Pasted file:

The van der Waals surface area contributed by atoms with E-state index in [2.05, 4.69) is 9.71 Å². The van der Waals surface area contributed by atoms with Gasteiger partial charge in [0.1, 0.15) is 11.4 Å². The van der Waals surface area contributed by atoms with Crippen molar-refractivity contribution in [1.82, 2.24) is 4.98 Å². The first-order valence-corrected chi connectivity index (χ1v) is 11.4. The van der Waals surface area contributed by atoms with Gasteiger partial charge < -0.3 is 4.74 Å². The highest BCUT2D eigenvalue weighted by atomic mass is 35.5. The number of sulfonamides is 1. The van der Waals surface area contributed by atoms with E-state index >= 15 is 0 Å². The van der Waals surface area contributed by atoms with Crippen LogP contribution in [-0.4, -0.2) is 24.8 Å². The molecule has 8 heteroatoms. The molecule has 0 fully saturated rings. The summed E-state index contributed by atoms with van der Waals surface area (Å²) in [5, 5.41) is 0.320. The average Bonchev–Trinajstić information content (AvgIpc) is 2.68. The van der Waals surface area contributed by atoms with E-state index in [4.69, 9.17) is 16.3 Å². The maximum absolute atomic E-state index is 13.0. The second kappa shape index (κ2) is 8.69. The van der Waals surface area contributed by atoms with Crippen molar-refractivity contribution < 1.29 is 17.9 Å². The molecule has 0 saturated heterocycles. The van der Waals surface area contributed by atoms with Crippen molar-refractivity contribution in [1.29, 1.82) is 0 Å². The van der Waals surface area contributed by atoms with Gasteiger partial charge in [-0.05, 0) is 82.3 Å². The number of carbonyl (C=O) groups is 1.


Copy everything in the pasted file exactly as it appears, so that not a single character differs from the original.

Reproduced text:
The van der Waals surface area contributed by atoms with E-state index in [2.05, 4.69) is 9.71 Å². The van der Waals surface area contributed by atoms with Gasteiger partial charge in [0.1, 0.15) is 11.4 Å². The van der Waals surface area contributed by atoms with Crippen molar-refractivity contribution in [1.82, 2.24) is 4.98 Å². The first-order valence-corrected chi connectivity index (χ1v) is 11.4. The van der Waals surface area contributed by atoms with Gasteiger partial charge < -0.3 is 4.74 Å². The highest BCUT2D eigenvalue weighted by atomic mass is 35.5. The number of sulfonamides is 1. The van der Waals surface area contributed by atoms with E-state index >= 15 is 0 Å². The van der Waals surface area contributed by atoms with Crippen LogP contribution in [-0.4, -0.2) is 24.8 Å². The molecule has 8 heteroatoms. The molecule has 0 fully saturated rings. The summed E-state index contributed by atoms with van der Waals surface area (Å²) in [5, 5.41) is 0.320. The average Bonchev–Trinajstić information content (AvgIpc) is 2.68. The van der Waals surface area contributed by atoms with E-state index in [4.69, 9.17) is 16.3 Å². The maximum absolute atomic E-state index is 13.0. The second kappa shape index (κ2) is 8.69. The van der Waals surface area contributed by atoms with Crippen molar-refractivity contribution < 1.29 is 17.9 Å². The molecule has 0 saturated heterocycles. The van der Waals surface area contributed by atoms with Crippen molar-refractivity contribution in [1.29, 1.82) is 0 Å². The van der Waals surface area contributed by atoms with Gasteiger partial charge in [-0.05, 0) is 82.3 Å². The number of carbonyl (C=O) groups is 1.